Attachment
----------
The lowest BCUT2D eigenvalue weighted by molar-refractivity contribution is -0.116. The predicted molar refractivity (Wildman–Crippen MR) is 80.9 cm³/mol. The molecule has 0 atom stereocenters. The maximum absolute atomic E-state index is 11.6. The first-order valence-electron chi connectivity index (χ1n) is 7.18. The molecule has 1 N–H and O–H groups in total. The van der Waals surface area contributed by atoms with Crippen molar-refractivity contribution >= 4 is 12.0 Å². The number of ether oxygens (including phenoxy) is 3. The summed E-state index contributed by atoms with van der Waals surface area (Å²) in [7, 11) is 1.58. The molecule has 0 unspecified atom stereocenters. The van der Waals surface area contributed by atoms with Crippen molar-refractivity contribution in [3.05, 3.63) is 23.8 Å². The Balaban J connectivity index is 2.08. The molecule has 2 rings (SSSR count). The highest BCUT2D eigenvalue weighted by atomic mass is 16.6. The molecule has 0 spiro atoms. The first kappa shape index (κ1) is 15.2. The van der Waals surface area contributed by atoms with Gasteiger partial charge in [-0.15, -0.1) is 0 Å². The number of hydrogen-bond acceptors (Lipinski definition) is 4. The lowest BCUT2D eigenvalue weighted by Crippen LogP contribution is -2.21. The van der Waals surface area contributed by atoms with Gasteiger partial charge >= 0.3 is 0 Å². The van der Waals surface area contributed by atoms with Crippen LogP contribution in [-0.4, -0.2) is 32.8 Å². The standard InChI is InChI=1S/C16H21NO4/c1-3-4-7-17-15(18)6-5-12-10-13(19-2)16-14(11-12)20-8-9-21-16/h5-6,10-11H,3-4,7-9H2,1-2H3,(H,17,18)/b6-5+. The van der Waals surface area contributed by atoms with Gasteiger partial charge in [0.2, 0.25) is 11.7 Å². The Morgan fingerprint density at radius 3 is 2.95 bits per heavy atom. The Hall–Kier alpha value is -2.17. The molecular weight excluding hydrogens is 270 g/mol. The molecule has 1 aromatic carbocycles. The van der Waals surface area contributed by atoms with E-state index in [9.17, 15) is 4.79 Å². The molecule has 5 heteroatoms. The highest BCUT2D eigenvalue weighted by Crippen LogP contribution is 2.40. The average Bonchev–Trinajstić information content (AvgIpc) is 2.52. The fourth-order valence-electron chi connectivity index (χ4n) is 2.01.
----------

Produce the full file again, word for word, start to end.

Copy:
The lowest BCUT2D eigenvalue weighted by molar-refractivity contribution is -0.116. The predicted molar refractivity (Wildman–Crippen MR) is 80.9 cm³/mol. The molecule has 0 atom stereocenters. The maximum absolute atomic E-state index is 11.6. The first-order valence-electron chi connectivity index (χ1n) is 7.18. The molecule has 1 N–H and O–H groups in total. The van der Waals surface area contributed by atoms with Crippen molar-refractivity contribution >= 4 is 12.0 Å². The number of ether oxygens (including phenoxy) is 3. The summed E-state index contributed by atoms with van der Waals surface area (Å²) in [7, 11) is 1.58. The molecule has 0 unspecified atom stereocenters. The van der Waals surface area contributed by atoms with Crippen molar-refractivity contribution in [3.05, 3.63) is 23.8 Å². The Balaban J connectivity index is 2.08. The molecule has 2 rings (SSSR count). The highest BCUT2D eigenvalue weighted by atomic mass is 16.6. The molecule has 0 spiro atoms. The first kappa shape index (κ1) is 15.2. The van der Waals surface area contributed by atoms with Gasteiger partial charge in [-0.15, -0.1) is 0 Å². The number of hydrogen-bond acceptors (Lipinski definition) is 4. The lowest BCUT2D eigenvalue weighted by Crippen LogP contribution is -2.21. The van der Waals surface area contributed by atoms with Gasteiger partial charge >= 0.3 is 0 Å². The van der Waals surface area contributed by atoms with Crippen LogP contribution in [-0.4, -0.2) is 32.8 Å². The standard InChI is InChI=1S/C16H21NO4/c1-3-4-7-17-15(18)6-5-12-10-13(19-2)16-14(11-12)20-8-9-21-16/h5-6,10-11H,3-4,7-9H2,1-2H3,(H,17,18)/b6-5+. The van der Waals surface area contributed by atoms with Gasteiger partial charge in [0.2, 0.25) is 11.7 Å². The Morgan fingerprint density at radius 3 is 2.95 bits per heavy atom. The Hall–Kier alpha value is -2.17. The molecular weight excluding hydrogens is 270 g/mol. The molecule has 1 aromatic carbocycles. The van der Waals surface area contributed by atoms with E-state index in [9.17, 15) is 4.79 Å². The molecule has 5 heteroatoms. The highest BCUT2D eigenvalue weighted by Crippen LogP contribution is 2.40. The average Bonchev–Trinajstić information content (AvgIpc) is 2.52. The fourth-order valence-electron chi connectivity index (χ4n) is 2.01.